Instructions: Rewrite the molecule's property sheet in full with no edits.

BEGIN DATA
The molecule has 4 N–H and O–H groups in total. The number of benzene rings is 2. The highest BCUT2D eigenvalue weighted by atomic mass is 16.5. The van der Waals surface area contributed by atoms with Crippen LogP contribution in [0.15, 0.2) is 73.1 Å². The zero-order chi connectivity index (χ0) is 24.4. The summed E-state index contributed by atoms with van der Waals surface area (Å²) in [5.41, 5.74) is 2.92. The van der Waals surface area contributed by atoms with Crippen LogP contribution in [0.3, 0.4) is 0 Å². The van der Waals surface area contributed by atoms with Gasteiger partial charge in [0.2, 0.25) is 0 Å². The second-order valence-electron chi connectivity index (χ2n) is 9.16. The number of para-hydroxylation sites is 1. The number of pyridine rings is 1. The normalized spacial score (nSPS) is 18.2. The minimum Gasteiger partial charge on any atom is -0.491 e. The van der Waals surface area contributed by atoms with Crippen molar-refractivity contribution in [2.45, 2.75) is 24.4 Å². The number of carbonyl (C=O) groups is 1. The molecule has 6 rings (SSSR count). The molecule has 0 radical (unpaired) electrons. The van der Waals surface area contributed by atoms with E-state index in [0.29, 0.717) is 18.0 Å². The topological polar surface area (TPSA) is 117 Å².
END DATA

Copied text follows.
The molecule has 4 N–H and O–H groups in total. The number of benzene rings is 2. The highest BCUT2D eigenvalue weighted by atomic mass is 16.5. The van der Waals surface area contributed by atoms with Crippen LogP contribution in [0.15, 0.2) is 73.1 Å². The zero-order chi connectivity index (χ0) is 24.4. The summed E-state index contributed by atoms with van der Waals surface area (Å²) in [5.41, 5.74) is 2.92. The van der Waals surface area contributed by atoms with Crippen LogP contribution in [0.3, 0.4) is 0 Å². The van der Waals surface area contributed by atoms with Gasteiger partial charge in [0.2, 0.25) is 0 Å². The second-order valence-electron chi connectivity index (χ2n) is 9.16. The number of para-hydroxylation sites is 1. The number of pyridine rings is 1. The normalized spacial score (nSPS) is 18.2. The minimum Gasteiger partial charge on any atom is -0.491 e. The van der Waals surface area contributed by atoms with Crippen molar-refractivity contribution in [2.45, 2.75) is 24.4 Å². The number of carbonyl (C=O) groups is 1. The molecule has 6 rings (SSSR count). The molecule has 0 radical (unpaired) electrons. The van der Waals surface area contributed by atoms with E-state index in [0.29, 0.717) is 18.0 Å². The topological polar surface area (TPSA) is 117 Å².